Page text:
It’s time to create thousands of family-sustaining jobs across Maryland by expanding offshore wind. The state has already approved the development of up to 2 gigawatts of offshore wind capacity, resulting in commitments to invest an estimated $3.5 billion, the creation of 7,000 jobs, and the revival of union steel jobs in Maryland.
More than 20 years ago, Sparrows Point, the heart of steel in Baltimore, was closed because of bankruptcy.
The result: Thousands of good paying jobs were lost.
Fortunately, there’s a solution. If the Maryland General Assembly passes the Promoting Offshore Wind Energy Resources (POWER) Act, we will have the opportunity to expand offshore wind procurement to 8.5 gigawatts by 2031, creating thousands of new family-supporting jobs in construction and manufacturing. This economic activity will create new opportunities for businesses of all sizes, as well as businesses owned by people of color, women, and veterans.
TAKE ACTION: Tell your Maryland legislators to pass the Promoting Offshore Wind Energy Resources (POWER) Act of 2023 to create jobs and prepare our infrastructure for the future.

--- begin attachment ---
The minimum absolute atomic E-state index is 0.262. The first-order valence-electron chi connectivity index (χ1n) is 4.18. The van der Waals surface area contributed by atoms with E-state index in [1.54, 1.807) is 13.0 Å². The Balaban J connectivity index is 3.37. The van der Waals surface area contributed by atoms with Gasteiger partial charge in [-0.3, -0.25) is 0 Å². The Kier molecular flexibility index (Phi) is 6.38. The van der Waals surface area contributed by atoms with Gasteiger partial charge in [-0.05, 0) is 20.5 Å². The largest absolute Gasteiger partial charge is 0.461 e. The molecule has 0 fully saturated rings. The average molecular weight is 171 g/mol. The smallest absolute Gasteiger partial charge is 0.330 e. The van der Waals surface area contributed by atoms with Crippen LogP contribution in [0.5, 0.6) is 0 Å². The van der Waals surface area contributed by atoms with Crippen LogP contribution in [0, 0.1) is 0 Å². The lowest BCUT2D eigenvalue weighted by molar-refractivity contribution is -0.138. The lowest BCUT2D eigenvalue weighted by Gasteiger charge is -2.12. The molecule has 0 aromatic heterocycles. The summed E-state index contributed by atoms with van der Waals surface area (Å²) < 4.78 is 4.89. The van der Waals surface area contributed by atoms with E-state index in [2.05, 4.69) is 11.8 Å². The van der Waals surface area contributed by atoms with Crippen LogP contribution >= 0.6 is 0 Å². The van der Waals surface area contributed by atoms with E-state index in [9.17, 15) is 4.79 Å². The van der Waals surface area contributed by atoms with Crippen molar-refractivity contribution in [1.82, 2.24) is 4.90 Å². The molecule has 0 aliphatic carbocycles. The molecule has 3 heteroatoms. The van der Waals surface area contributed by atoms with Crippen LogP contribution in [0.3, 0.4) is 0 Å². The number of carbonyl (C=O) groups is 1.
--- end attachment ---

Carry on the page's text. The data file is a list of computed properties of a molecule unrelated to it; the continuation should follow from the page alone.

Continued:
The Baltimore region was built on steel and manufacturing. And now, thanks to Maryland’s strong clean-energy policies, the region has the opportunity to become a steel hub once more — and an epicenter for offshore wind and new job growth in the Mid-Atlantic.
Along with offshore wind’s jobs and investment impact, these projects will supply large amounts of stable-priced clean energy to Maryland homes and businesses. In fact, 8.5 gigawatts of offshore wind would power the rough equivalent of 2 million Maryland homes each year. With no fuel to pay for, these projects would stabilize Maryland electricity costs for years to come.
Of course, we need a way to connect these wind turbines to those homes and businesses—that’s where the transmission grid comes in. The POWER Act also directs the Public Service Commission to work with the regional power grid operator, PJM Interconnection, to proactively study transmission upgrade and expansion proposals necessary for Maryland’s grid to cost-effectively and reliably meet the needs of a decarbonizing economy. Preparing Maryland’s transmission infrastructure for the future is the responsible thing to do.